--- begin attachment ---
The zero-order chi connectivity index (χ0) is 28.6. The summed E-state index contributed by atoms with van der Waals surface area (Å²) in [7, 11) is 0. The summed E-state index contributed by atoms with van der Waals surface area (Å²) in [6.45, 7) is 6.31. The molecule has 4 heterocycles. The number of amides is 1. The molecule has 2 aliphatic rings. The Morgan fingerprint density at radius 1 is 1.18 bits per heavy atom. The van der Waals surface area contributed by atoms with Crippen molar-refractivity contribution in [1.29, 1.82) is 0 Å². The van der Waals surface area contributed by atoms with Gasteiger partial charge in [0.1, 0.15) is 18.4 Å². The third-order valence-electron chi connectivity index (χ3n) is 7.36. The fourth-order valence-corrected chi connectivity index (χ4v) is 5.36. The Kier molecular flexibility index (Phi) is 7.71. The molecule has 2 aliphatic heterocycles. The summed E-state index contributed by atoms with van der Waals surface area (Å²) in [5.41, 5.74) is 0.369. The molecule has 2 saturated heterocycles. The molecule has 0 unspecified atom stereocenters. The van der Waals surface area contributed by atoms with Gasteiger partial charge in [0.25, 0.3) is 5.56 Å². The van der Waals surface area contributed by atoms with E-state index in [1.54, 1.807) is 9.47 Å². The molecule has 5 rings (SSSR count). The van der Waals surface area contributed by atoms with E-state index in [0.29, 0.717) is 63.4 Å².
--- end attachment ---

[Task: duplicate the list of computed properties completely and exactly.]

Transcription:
The zero-order chi connectivity index (χ0) is 28.6. The summed E-state index contributed by atoms with van der Waals surface area (Å²) in [7, 11) is 0. The summed E-state index contributed by atoms with van der Waals surface area (Å²) in [6.45, 7) is 6.31. The molecule has 4 heterocycles. The number of amides is 1. The molecule has 2 aliphatic rings. The Morgan fingerprint density at radius 1 is 1.18 bits per heavy atom. The van der Waals surface area contributed by atoms with Crippen molar-refractivity contribution in [1.29, 1.82) is 0 Å². The van der Waals surface area contributed by atoms with Gasteiger partial charge in [0.1, 0.15) is 18.4 Å². The third-order valence-electron chi connectivity index (χ3n) is 7.36. The fourth-order valence-corrected chi connectivity index (χ4v) is 5.36. The Kier molecular flexibility index (Phi) is 7.71. The molecule has 2 aliphatic heterocycles. The summed E-state index contributed by atoms with van der Waals surface area (Å²) in [5.41, 5.74) is 0.369. The molecule has 2 saturated heterocycles. The molecule has 0 unspecified atom stereocenters. The van der Waals surface area contributed by atoms with Gasteiger partial charge in [0.25, 0.3) is 5.56 Å². The van der Waals surface area contributed by atoms with E-state index in [1.54, 1.807) is 9.47 Å². The molecule has 5 rings (SSSR count). The van der Waals surface area contributed by atoms with E-state index in [0.29, 0.717) is 63.4 Å².